Aims and objectives are among the essential aspects of a dissertation. If you write aims and objectives effectively, they can act as a foundation to give your research clarity and focus.
This article will provide you with all the necessary information regarding aims and objectives, their differences, writing tips, and the common mistakes you should avoid while writing them.
The aim is often a single sentence or a short paragraph that describes your dissertation’s main goal and intent. It tells what you hope to achieve at the end. You should write the aim so that it becomes identifiable when it is achieved with the completion of your dissertation.
The aim is written in a subsection of the introduction to clarify the overall purpose of the dissertation.
The objectives in a dissertation describe the ways through which you intend to achieve the research aim. They are specific statements that break down the aim into several smaller key sections of the overall research. Suitable objectives can help you stay focused and conduct research in the direction of your aim.
The number of objectives should be realistic; usually, between three to six, and each one should be possible to achieve. The following example shows the objectives for the previously-mentioned dissertation aim.
The objectives of a dissertation should be SMART.
- Specific: should be precise, focused, and well-defined
- Measurable: the progress should be measurable, and you should be able to determine when you have achieved an objective.
- Achievable: you should be able to carry out the required action within your available resources
- Relevant: should be related to the dissertation aim
- Time-bound: should be possible within the available time
Differences between aims and objectives
Aims and objectives are often mixed, but there are clear differences between them.
|describes “what” you intend to achieve through your research||focus on “how” you will achieve the aim|
|usually written in broad terms covering the entire dissertation||are specific statements describing steps through which the research aim will be achieved|
|is written as a single sentence or a small paragraph||should be written as a numbered list.|
|focuses on long-term outcomes||focus on short-term and immediate outcomes.|
How to write aims and objectives?
There is no particular way or standard to write the aims and objectives. Different researchers have different writing styles, and often it can be influenced by your research supervisor. However, you should follow certain basic principles while writing aims and objectives in a dissertation.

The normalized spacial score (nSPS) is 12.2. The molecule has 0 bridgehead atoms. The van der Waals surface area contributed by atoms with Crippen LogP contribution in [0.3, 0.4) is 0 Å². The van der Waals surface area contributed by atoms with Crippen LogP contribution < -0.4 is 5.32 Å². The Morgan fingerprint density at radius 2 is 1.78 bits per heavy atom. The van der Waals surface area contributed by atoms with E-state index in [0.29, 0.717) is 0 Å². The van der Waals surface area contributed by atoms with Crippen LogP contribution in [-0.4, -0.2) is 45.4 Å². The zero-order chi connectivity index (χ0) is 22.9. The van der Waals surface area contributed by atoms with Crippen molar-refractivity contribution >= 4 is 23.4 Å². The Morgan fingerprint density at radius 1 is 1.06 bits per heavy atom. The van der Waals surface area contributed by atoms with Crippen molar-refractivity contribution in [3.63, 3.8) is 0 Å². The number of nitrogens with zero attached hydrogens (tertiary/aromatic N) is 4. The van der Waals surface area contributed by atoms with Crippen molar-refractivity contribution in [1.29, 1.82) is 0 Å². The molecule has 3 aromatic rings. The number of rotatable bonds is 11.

Writing the aim statement
The aim statement should cover the following essential elements.
- Why is the research necessary? (covers the underlying problem on which the study is to be conducted)
- What is the research about? (description of the research title)
- How are you going to conduct it? (a brief statement of intended research methods)
An appropriate aim clearly defines the research purpose without confusing the reader. If you struggle to explain your research and its importance in simpler terms, you should consider refining your research to clarify it further.
The objectives describe how you would achieve your research aim. You can do this through the following steps,
- The first one to two objectives can be applied to the literature review. (Verbs to be used: investigate, examine, study)
- One objective can be applied to the methodology portion. (Verbs to be used: collect, select, demonstrate, estimate)
- Two to three objectives can cover the critical evaluation or discussion chapters (Verbs to be used: analyze, compare, evaluate)
- The final objective will cover the conclusion or recommendation portion. (Verbs to be used: conclude, recommend)
Instead of writing like a paragraph, the objectives should be written as a numbered list to give them more clarity.
How many aims and objectives should be there?
It depends upon the topic of your research and mainly upon your supervisor’s requirements. Generally, a dissertation has a single broad statement as the research aim. However, it is acceptable to include a main aim along with two to three subsidiary aims.
Similarly, the number of objectives should be realistic and sufficient to measure the progress regarding the achievement of the research aim. Their number can generally vary from three to six depending upon the aim.
Common mistakes to avoid while writing research aims and objectives
- Writing a broad research aim
Writing a broad research aim is a common mistake, and it often becomes difficult to achieve. It may create a problem when you are asked to prove how you have achieved your aims during your viva defense. It would be best to narrow your study to a specific area in the early stages of the dissertation.
- Formulating overlapping research objectives
The objectives should be written such that they are measurable and distinct from each other. If they overlap, it makes it difficult to structure your dissertation properly in specific chapters.
- Setting unrealistic aims
Students often get over-ambitious while describing the research aim and face problems afterward in achieving those aims. You should avoid this mistake and be realistic about what you can achieve in the available time and resources.
Aims and objectives are the sections that require significant time and attention to avoid future hassles while conducting research and writing your dissertation.